Unity One Credit Union Summer Loan Sale starts June 1

Unity One Credit Union wants to help you build your future with a low-cost, personal loan. Starting June 1 until July 31, expect a great rate.

  • Rates as low as 5.99% APR*
  • Terms up to 36 months
  • Borrow up to $20,000
  • No collateral needed
Build Your Future

*APR = Annual Percentage Rate. Rate quoted “as low as.” Must qualify for the lowest rate. Other rates may apply. Minimum loan amount of $500. Offer expires July 31, 2015. Not available on existing Unity One loans. Some restrictions may apply. Payment per $1,000 borrowed for 36 months at 5.99% is $31 monthly.

About Unity One Credit Union

Established in 1927, Unity One Credit Union is the oldest credit union in Texas. A member-driven and not-for-profit cooperative, Unity One CU served the employees and families of the BNSF Railway for 70 years. However, after transferring its corporate headquarters to Fort Worth in 1998, the credit union expanded its field of membership to include other non-railroad companies, organizations and individuals. 

Today, anyone who lives, works, worships or attends school in Fort Worth, Blue Mound, Saginaw, Haslet, Keller, Colleyville, Bedford, North Richland Hills, Southlake, St. Paul, MN and Kansas City, KS may apply for membership. Unity One CU has seven branches to serve over 30,000 members nationwide. For more information about Unity One Credit Union, visit www.unityone.org. Think outside the bank.™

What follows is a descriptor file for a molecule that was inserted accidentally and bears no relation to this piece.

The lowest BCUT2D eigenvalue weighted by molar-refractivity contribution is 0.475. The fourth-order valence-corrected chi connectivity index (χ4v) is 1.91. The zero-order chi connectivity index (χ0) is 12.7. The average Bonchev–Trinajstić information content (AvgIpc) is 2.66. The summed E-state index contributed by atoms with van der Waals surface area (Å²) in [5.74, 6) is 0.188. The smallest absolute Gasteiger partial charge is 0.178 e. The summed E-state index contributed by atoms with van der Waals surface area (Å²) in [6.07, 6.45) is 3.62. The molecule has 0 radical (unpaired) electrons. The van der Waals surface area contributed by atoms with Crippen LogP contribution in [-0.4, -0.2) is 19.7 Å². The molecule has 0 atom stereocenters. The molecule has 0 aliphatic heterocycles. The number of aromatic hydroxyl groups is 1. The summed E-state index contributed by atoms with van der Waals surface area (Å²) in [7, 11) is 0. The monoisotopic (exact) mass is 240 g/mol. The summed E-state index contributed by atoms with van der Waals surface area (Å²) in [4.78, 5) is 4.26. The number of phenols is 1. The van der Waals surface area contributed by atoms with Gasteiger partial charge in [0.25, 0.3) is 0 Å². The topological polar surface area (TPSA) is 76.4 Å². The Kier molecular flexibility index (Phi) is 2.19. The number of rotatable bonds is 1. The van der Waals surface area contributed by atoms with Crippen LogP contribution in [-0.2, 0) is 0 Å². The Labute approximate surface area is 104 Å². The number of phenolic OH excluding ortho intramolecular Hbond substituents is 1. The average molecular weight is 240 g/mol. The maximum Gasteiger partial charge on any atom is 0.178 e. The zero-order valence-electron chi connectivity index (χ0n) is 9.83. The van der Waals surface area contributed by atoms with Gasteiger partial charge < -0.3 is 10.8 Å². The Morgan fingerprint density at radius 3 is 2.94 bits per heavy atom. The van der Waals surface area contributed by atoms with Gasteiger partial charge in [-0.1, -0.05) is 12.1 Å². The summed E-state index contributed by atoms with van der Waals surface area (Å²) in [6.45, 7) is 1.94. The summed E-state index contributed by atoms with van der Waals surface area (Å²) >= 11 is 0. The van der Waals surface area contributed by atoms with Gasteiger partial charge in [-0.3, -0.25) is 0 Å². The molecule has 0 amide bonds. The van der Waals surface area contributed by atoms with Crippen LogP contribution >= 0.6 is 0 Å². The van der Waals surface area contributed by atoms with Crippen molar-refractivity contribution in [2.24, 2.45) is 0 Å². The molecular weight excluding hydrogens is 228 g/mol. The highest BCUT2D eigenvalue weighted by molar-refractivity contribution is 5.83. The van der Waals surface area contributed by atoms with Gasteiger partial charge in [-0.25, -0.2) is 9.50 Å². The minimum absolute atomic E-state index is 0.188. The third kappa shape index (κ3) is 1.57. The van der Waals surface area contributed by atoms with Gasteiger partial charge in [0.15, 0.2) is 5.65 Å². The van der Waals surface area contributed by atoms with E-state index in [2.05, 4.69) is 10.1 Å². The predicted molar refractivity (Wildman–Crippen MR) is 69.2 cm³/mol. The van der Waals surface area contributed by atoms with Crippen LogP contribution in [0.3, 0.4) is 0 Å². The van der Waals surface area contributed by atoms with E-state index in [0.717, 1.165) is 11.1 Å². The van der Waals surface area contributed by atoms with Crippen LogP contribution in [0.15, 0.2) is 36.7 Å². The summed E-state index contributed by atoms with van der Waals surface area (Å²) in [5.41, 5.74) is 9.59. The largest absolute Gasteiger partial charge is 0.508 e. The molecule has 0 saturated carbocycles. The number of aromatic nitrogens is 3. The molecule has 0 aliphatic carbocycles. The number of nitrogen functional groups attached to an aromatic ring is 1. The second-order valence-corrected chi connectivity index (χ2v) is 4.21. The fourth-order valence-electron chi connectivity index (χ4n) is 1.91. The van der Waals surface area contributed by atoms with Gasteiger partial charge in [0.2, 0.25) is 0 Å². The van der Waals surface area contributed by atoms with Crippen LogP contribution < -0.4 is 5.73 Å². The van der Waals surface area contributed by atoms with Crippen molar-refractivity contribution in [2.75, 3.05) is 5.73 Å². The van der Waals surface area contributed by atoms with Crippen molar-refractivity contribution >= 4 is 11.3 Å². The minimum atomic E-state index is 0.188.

Credit union loans

By Morgan Kelsey, sophomore at Texas Tech University and credit union advocateMorgan Kelsey

Taking out a loan is intimidating for anyone. If you have never taken borrowed money, the intimidation is increased. For college students, unless you come from a wealthy background or win the lottery, paying for college without a scholarship, grant or a loan seems impossible. Many college students go in without the knowledge of what getting a loan really means, and they do not have Mom or Dad there to help them understand what they are truly doing.

For students that have recently graduated from college, the burden of loans is heavy with the rising cost of continued education. The total amount of outstanding student loan debt in the United States now tops $1 trillion. To make matters worse, recent graduates have been emerging from colleges and universities, with diplomas in hand, into one of the worst job markets in living memory. Though there was a higher unemployment rate in 1981-82, at 12 percent, the combination of high unemployment and high student debt is a new occurrence.

On top of paying for college, students take out loans for other things too such as cash for spring break or summer, a car purchase or to help pay for housing. These added loans increase the student debt. The key is to know what you are getting yourself in to and understand every aspect of the loan. Things to look for are interest rates and how long you have to pay off the loan. Here are other tips:

  • Majoring in sciences, business and math make you look more marketable to employers and getting your desired humanities or arts as a minor will help you do what you love and pay off the loans.
  • Limit borrowing and maximize scholarship opportunities and government grants that you do not have to pay back.
  • Know the rates of the loan.

In many cases, credit unions have lower interest rates than banks, and they will work with you to help you pay off your loans. Personal loans are highlighted this summer at Unity One Credit Union. Rates as low as 5.99% APR for 36 months are offered. Not too bad.